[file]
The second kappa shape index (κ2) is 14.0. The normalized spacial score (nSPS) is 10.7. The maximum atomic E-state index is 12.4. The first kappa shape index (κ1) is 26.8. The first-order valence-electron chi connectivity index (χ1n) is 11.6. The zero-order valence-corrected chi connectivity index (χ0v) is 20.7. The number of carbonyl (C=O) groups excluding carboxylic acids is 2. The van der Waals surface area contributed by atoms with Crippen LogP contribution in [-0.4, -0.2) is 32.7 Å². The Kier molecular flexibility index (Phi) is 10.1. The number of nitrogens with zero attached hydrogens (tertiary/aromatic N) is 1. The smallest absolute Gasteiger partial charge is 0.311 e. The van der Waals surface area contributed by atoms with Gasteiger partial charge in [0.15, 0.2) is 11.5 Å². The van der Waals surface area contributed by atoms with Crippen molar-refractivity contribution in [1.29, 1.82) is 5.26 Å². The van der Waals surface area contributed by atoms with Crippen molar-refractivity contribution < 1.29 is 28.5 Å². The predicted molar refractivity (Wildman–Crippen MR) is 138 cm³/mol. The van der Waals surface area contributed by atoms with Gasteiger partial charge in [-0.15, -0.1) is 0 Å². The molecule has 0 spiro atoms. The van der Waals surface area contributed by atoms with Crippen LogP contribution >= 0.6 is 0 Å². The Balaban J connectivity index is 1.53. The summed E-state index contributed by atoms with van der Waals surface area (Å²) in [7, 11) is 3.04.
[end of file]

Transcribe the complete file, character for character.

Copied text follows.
The second kappa shape index (κ2) is 14.0. The normalized spacial score (nSPS) is 10.7. The maximum atomic E-state index is 12.4. The first kappa shape index (κ1) is 26.8. The first-order valence-electron chi connectivity index (χ1n) is 11.6. The zero-order valence-corrected chi connectivity index (χ0v) is 20.7. The number of carbonyl (C=O) groups excluding carboxylic acids is 2. The van der Waals surface area contributed by atoms with Crippen LogP contribution in [-0.4, -0.2) is 32.7 Å². The Kier molecular flexibility index (Phi) is 10.1. The number of nitrogens with zero attached hydrogens (tertiary/aromatic N) is 1. The smallest absolute Gasteiger partial charge is 0.311 e. The van der Waals surface area contributed by atoms with Gasteiger partial charge in [0.15, 0.2) is 11.5 Å². The van der Waals surface area contributed by atoms with Crippen molar-refractivity contribution in [1.29, 1.82) is 5.26 Å². The van der Waals surface area contributed by atoms with Crippen molar-refractivity contribution < 1.29 is 28.5 Å². The predicted molar refractivity (Wildman–Crippen MR) is 138 cm³/mol. The van der Waals surface area contributed by atoms with Gasteiger partial charge in [-0.15, -0.1) is 0 Å². The molecule has 0 spiro atoms. The van der Waals surface area contributed by atoms with Crippen LogP contribution >= 0.6 is 0 Å². The Balaban J connectivity index is 1.53. The summed E-state index contributed by atoms with van der Waals surface area (Å²) in [7, 11) is 3.04.